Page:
Hawaii’s roads carry more electric vehicles these days, and while it may be a blessing for the environment, it’s a curse on gas tax revenues.
And since gas taxes pay for road maintenance, the state Department of Transportation has rightly been concerned about losing funds needed to keep our highways in good condition.
The proposed solution: Replace the gas tax with a road use charge (RUC). That way, all vehicles — gas or electric, gas sippers or gas guzzlers, Teslas or Toyotas — would contribute in a more equitable way. Drivers would pay based on the number of miles driven, not by the amount of gas consumed.
The state has been moving deliberately in testing the waters. The latest step in the state’s three-year study has been to mail out “driving reports” to thousands of Hawaii drivers that provide a comparison of what they paid in gas taxes compared to a potential road usage charge. Vehicle safety inspections provide the data on total miles driven. Drivers are asked to fill out a survey.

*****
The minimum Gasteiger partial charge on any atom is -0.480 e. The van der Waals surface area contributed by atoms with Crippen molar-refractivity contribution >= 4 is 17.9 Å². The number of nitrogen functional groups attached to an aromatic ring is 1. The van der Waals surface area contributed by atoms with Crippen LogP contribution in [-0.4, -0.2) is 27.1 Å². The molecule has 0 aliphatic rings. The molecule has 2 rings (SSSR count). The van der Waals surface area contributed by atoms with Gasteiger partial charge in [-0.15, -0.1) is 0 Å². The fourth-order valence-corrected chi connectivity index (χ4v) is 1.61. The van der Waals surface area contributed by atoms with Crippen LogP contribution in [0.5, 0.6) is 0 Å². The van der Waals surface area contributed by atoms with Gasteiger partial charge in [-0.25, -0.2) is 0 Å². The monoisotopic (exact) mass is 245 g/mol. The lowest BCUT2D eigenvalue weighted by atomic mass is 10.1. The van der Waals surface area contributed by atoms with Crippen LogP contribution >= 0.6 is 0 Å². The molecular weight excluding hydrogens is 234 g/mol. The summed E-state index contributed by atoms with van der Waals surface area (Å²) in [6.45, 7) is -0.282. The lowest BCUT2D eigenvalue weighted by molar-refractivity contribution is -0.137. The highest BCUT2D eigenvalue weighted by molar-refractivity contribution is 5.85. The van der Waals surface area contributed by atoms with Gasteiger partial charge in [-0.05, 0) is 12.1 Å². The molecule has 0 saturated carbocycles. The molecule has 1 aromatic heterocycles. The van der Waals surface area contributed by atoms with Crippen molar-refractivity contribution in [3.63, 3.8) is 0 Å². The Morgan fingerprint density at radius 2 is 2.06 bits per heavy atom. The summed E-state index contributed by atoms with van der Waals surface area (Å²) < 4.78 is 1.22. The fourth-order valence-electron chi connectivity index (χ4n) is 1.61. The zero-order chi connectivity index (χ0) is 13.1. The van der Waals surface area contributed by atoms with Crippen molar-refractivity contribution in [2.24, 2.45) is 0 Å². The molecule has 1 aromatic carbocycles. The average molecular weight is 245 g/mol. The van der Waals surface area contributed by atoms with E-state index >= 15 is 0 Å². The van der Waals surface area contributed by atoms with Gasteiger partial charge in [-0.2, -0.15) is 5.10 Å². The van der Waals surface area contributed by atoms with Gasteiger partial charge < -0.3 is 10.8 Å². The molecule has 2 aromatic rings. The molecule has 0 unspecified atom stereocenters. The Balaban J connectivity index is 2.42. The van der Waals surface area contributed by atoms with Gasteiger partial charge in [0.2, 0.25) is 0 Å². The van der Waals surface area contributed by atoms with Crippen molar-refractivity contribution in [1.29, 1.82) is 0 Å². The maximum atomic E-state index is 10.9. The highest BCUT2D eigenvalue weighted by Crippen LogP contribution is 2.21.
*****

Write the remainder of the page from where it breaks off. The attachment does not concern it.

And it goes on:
The proposed change sounds good, but like anything related to taxes, it’s complicated. Roads need money to be maintained. At the same time, EVs and fuel-efficient cars are environmentally friendly options. Public policy should encourage both. Would eliminating the gas tax make it easier to buy a gas guzzler? There’s also the question of how rental car-driving tourists would pay.
One thing’s for sure: The RUC should be a replacement, not an addition. It should collect roughly the equivalent of the current gas tax, with the burden spread more evenly among all road users.